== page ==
Depending on the industry, industrial electrician jobs could have you carrying out any of the following tasks:
- Installing, maintaining, testing, and repairing generators, motors, and other electrical controls and devices
- Interpreting complex blueprints and drawings
- Installing, repairing, and servicing reactors, regulators, switchgears, and transformers
- Performing preventive maintenance on electronic equipment
- Installing and programming robots
- Troubleshooting and repairing fire-detection and HVAC systems as well as programmable logic controllers
- Installing and replacing electrical conduit and raceway systems
Some of the places that you could find industrial electrician jobs include construction companies, mining companies, steel producers, manufacturers, and power companies. And with the growing use of robotics within many manufacturing facilities, electricians with robotics knowledge may have increased access to higher-paying jobs.
Other Electrician Specialties
In addition to the larger areas of focus discussed above, electricians can also concentrate on one of the many niche or specialty areas within the field. Check out four of the more common specialty jobs below:
- Offshore electrician jobs—Find these positions within the energy sector in areas like offshore oil and gas operations or wind farms. Many positions will require you to have an advanced education in electrical engineering and specialized knowledge pertaining to the types of equipment used in the field. This could include knowledge of electromechanical, electronic, and programmable equipment as well as hydraulic and pneumatic systems and analog and digital transmitters.
- Marine electrician jobs—Secure a job in which you work on the electrical systems and equipment on boats and ships. You could take care of anything related to installation, maintenance, and emergency repairs. Marine electricians must be aware of the extra precautions that are needed in order to conduct electrical repairs with water present. Jobs can be found within the military, government agencies, ship and boat builders, ship and boat yards and docks, and maintenance companies.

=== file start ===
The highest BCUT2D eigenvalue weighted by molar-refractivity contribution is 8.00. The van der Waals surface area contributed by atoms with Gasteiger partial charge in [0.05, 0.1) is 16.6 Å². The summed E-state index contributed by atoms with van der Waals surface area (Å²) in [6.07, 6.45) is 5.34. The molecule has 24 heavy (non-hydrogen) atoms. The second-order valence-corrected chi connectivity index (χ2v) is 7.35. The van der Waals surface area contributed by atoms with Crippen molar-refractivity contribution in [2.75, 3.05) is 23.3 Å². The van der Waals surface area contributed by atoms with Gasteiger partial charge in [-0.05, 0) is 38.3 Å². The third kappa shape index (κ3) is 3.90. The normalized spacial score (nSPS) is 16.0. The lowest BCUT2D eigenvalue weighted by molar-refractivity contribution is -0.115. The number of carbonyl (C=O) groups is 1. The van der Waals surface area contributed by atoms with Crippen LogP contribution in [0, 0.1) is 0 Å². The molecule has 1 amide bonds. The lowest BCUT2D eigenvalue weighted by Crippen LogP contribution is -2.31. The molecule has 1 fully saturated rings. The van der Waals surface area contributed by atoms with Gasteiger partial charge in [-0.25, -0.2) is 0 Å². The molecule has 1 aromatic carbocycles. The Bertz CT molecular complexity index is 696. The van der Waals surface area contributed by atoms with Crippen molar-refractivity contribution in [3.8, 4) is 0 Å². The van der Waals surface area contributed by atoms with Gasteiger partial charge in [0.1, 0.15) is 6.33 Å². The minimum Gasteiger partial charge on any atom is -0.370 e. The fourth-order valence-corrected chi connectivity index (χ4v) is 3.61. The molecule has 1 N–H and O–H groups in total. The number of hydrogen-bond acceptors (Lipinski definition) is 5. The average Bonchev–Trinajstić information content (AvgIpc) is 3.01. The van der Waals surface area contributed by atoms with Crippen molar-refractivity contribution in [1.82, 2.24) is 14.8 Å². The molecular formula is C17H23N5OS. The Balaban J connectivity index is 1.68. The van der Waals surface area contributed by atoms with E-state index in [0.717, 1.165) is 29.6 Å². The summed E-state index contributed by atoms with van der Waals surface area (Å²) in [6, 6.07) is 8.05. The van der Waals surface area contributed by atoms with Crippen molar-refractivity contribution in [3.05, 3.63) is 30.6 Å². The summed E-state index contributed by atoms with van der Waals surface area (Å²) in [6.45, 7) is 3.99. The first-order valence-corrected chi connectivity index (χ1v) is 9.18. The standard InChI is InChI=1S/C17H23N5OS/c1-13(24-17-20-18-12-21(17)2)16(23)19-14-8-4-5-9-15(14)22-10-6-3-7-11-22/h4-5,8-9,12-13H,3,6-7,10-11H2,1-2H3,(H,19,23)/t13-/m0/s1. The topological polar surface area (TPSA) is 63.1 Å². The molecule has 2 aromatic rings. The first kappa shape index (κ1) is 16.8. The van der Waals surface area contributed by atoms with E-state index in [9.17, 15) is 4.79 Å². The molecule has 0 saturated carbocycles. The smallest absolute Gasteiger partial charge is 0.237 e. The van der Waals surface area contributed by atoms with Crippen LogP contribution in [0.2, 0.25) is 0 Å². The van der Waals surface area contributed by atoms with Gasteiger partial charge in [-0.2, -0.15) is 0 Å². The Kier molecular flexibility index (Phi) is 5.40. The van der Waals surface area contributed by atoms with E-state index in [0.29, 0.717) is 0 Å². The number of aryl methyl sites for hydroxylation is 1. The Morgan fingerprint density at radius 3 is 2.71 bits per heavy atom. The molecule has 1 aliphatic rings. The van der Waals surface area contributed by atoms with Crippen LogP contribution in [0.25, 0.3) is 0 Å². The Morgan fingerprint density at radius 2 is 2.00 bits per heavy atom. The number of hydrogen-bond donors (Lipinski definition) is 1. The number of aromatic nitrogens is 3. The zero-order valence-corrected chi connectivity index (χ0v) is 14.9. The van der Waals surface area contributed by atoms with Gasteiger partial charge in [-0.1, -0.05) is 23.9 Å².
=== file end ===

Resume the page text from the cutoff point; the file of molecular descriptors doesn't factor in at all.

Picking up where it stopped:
- Lineman electrician jobs—Work for power companies on outdoor high-power transmission and distribution lines and systems. These jobs typically exist with major electric utility companies, and you could find yourself working on overhead and underground power lines as well as other electrical subsystems and components. Electrical safety and fall protection are key concerns in these positions since you are often working at great heights on high-voltage lines.
- Gaffer jobs—Take on a position as a head electrician in the motion picture and TV industries. You could be responsible for designing, setting up, controlling, and maintaining the lighting systems for productions. You would likely oversee all of the other lighting personnel as well.
4 Clear Advantages of Electrician Jobs
When you choose to become an electrician, you could find yourself enjoying many of the advantages that come with this line of work. In addition to the earning potential already mentioned above, some of the great benefits of being an electrician can include:
Although apprenticeship programs can take four years to complete, very little of that time is actually spent in school. Many of the programs follow an earn-while-you-learn model. They are designed so that you only spend a few weeks in school every year and the rest of the time, you are learning through a paid apprenticeship in which you are working on-site with an electrical company.
There are also short, intensive programs that can prepare you for some entry-level electrician jobs in which you work under the supervision of a licensed electrician. And, quite often, the credits you earn can be applied toward an apprenticeship should you decide to go that route.
2. Optimistic Job Growth Outlook
It is projected that, from 2018 to 2028, the number of electrician jobs that are available will grow in number by 10 percent. That amounts to approximately 74,100 new electrician positions across the country.2 And with a large amount of workers expected to retire in the coming years, the number of job openings could be substantially higher. For example, in the hydropower industry, it is expected that about 26 percent of the industry's workforce will be eligible to retire between 2017 and 2027.3 That's just one example of an industry that hires many electricians and faces a worker shortage.
Other sectors are also expected to see increases in demand for electricians. Take a look at the industries below and their anticipated electrician job growth between 2018 and 2028:2